It was thus perfectly natural:  in the same way as one chose one’s representative, once chose one’s elector, and in the same way as the decision about all manner of subjects was delegated to that representative via his legislative powers, so, too, the decision of who should be president was delegated to the elector.  Electors were expected to have much more information at hand about the possible contenders for the presidency, especially when convening within their states after the election, than the common man, and could deliberate in a more reasoned way than it was expected that an ordinary voter, hearing information second- or third-hand, would do.  What’s more, the Founding Fathers had not intended for political parties to establish themselves; hence, the original provision that each elector had two votes, and the second-place finisher would be vice-president.

Was the notion of electors intended to play some role in ensuring that political influence was dispersed across the country rather than concentrated in more populous parts of the country?  Not in the least.  How else, after all, could the Founders have imagined electing the electors than via districts?  And, even then, the actual mechanism of determining the electors was left to the states, and prior to the Civil War, in certain states, it was the state legislature, and not the people, who chose the electors.  (Read more at, where else?, wikipedia, though I can’t find the statement that the state legislature sometimes chose the electors, so it must have been in some other pre-reading that I did.)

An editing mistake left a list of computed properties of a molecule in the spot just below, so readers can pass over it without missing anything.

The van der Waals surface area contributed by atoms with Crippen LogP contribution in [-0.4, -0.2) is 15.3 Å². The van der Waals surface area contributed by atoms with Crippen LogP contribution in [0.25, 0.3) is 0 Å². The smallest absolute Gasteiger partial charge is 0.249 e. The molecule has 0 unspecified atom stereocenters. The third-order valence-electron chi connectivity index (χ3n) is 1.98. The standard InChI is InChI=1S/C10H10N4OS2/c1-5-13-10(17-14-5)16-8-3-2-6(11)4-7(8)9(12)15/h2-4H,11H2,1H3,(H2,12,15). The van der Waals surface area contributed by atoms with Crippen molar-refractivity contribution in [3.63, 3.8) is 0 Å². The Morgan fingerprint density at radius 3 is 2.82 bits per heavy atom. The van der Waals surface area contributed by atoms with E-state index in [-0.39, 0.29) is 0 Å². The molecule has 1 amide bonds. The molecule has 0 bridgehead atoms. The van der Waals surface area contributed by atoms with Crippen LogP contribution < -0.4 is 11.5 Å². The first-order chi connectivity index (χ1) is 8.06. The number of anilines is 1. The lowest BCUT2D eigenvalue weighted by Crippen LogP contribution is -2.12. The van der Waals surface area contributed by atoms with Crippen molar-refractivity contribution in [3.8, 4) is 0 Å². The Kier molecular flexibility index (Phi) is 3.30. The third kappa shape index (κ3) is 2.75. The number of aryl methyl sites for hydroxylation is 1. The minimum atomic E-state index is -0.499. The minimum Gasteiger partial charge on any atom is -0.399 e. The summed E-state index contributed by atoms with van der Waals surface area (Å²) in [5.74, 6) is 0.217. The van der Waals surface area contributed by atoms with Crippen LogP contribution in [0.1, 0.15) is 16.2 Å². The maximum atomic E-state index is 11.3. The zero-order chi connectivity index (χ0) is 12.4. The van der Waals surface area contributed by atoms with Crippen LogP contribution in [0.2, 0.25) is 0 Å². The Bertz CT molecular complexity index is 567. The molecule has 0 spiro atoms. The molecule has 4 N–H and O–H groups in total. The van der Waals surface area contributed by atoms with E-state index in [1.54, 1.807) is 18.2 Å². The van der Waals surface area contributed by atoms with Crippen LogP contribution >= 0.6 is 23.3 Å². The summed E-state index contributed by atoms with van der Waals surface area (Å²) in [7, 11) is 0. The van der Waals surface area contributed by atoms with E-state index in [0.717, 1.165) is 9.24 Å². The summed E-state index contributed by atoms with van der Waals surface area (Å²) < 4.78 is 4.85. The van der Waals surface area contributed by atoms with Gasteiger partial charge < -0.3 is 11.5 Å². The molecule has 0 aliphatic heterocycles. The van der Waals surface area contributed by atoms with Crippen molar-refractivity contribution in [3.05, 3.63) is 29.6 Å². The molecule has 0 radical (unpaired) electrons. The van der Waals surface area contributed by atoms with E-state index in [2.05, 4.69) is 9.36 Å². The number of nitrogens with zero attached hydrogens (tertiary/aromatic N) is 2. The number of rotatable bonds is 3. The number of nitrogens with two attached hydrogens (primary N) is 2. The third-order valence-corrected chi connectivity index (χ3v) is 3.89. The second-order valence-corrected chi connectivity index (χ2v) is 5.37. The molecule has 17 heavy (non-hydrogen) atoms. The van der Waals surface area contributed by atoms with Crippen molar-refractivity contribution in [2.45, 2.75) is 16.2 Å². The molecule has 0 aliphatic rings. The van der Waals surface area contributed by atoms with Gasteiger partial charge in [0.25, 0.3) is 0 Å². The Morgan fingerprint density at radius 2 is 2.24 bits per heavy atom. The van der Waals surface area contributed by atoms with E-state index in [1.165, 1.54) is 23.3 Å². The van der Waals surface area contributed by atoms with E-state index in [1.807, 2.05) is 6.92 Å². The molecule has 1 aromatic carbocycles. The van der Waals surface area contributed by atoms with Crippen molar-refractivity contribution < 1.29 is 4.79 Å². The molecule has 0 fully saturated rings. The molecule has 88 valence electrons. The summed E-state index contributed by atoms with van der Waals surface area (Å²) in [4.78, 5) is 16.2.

Besides which, at the time of the ratification of the constitution, it was further expected that each elector would vote as he chose; it was only somewhat later, after the election of 1824 (again, see wikipedia) that the standard practice came to be that electors voted together as a block on a winner-take-all basis.

Which means that our current practice, of statewide winner-take-all elections with electors pledged to candidates, is not at all in line with the Founders’ intentions.  The idea of an intermediate group deliberating with care and away from the passions of the people is, in case you haven’t noticed, gone completely.

Now, that being said, are there arguments in favor of the current system, and reasons to keep it despite the occasional situation, as is likely this year (votes are still being counted), in which the Electoral College winner is the popular vote loser?